When I stepped into Jon’s office this afternoon, there was a spectacular view out of his window of a thick haar rolling across the top of Arthur’s Seat. During the course of our conversation the haar dissolved, leaving behind the shadow of a moon and a slowly reddening sky. As I left, it was pitch black, with the moon hanging in place. The moon was particularly apt as we had a very excitable chat about the possibilities of directing gaze around the Puffersphere for my panoramic narratives. These photos of Jon’s whiteboard hold the kernels of the ideas, touching on approach/withdrawal as a metaphor for perspective within writing, perspective of audience, personality dimensions, and left/right hemisphere activity. Using the idea of dualities (light/dark, left/right, past/future, /internal/external, forward/backward, head/tail, true/false) I want to see how one story can be used to insist that the audience must hear the other perspective on it; how meaning can be unlocked on a different level, but made imperative.
Luckily, Jon keeps an inflatable exercise ball in his office, which turns out to be the perfect demonstration tool when attempting to think through an idea at the same time as articulating it (“so, imagine that the happy face is following those three people round the room and shouting at them to come over and listen… and then the sad face is over here, refusing to talk to these people because they’re standing too close.”). Next time I might bring dolls with me to play the audience role.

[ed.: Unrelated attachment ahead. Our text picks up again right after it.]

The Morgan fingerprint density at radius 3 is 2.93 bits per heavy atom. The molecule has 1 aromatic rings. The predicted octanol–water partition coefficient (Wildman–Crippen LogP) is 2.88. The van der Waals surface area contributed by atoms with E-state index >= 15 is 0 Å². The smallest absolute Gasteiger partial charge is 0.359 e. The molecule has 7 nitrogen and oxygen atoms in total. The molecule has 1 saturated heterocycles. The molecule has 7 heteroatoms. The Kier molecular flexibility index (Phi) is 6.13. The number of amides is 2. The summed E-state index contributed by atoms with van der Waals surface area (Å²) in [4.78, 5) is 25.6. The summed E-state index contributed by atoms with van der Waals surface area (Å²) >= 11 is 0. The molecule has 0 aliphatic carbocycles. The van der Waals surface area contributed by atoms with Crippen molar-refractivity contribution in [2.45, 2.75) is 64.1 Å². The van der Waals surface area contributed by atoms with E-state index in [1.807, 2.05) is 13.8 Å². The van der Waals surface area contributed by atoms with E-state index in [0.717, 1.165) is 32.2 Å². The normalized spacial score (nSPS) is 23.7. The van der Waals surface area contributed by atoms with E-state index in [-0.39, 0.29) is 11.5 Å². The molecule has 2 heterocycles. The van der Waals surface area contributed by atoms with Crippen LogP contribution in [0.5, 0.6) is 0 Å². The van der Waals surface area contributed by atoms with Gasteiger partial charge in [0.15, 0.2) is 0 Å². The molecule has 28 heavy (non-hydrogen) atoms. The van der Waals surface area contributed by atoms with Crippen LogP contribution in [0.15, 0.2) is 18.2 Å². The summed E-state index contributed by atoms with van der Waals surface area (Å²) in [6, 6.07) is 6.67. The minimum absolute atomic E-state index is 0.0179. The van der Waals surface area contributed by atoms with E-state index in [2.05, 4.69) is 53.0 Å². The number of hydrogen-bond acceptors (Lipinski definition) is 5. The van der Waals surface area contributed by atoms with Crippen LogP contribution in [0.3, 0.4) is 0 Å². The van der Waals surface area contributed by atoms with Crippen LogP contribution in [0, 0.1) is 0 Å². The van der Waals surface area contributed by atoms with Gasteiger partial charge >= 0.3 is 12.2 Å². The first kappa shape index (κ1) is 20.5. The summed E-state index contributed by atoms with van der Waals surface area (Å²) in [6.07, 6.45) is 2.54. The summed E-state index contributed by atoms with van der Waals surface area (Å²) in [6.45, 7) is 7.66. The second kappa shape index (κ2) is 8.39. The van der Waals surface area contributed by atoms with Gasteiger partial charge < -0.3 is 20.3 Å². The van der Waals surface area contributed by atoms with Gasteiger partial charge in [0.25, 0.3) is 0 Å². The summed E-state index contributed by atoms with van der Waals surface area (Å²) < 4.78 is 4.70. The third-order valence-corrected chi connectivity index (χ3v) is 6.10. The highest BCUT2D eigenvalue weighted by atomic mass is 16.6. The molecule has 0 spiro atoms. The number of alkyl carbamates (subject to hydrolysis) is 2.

Today’s subtitle comes from an amusing glitch in Entitlement, the title generating assistant. Over the last three weeks or so it has come on apace in selecting and displaying relevant title words (extracted from abstract and citations for each paper, with different weights being given to different elements to demonstrate possible routes to go down). However, it has reached a sticking point in producing meaningful titles out of the selected words. It’s easy to produce a probable-sounding parody of a title (plenty of those type of generators around- see my last post), but producing something with applicable meaning is surprisingly difficult. After an emergency coffee and ‘why doesn’t it just do what it’s supposed to, automatically?’ chat today, Clare is going to attempt a language model (or ‘sieve’ to laypeople like myself) to rank the improbable titles against meaningful phrases (from the abstract and existing citations) to see if that fixes it. In the meantime it’s coming up with some corkers such as ‘Can The Computer?’ ‘Is The Minimal Closure of Human?’ and (my new personal favourite) ‘An Useful Human: Analyse the text’.
I was delighted to be allowed to attend a meeting of CIRCLE (Creative Interdisciplinary Research in Co llaborative Environments) in Inspace at lunchtime, to hear Joanna Kane talk about her work on the Invisible Archive, and Miranda Anderson talking about a potential literary app based on literature written about Edinburgh. I was amused by the possibilities for a list of properties currently being drawn up for the latter, and particularly hope that a search category based on the Seven Deadly Sins makes it into the final version.
In other news, doodled around with organising principles for Ada and GIL without actually getting anywhere solid (death-by-cut-and-paste), and skimmed through various papers on modelling fiction (summarizers and generators, for the most part) that Micha pointed me towards last week. I also discovered that I have a pigeonhole opposite the office (and post in it! Sadly, not exciting post) and my name is now up on the office door.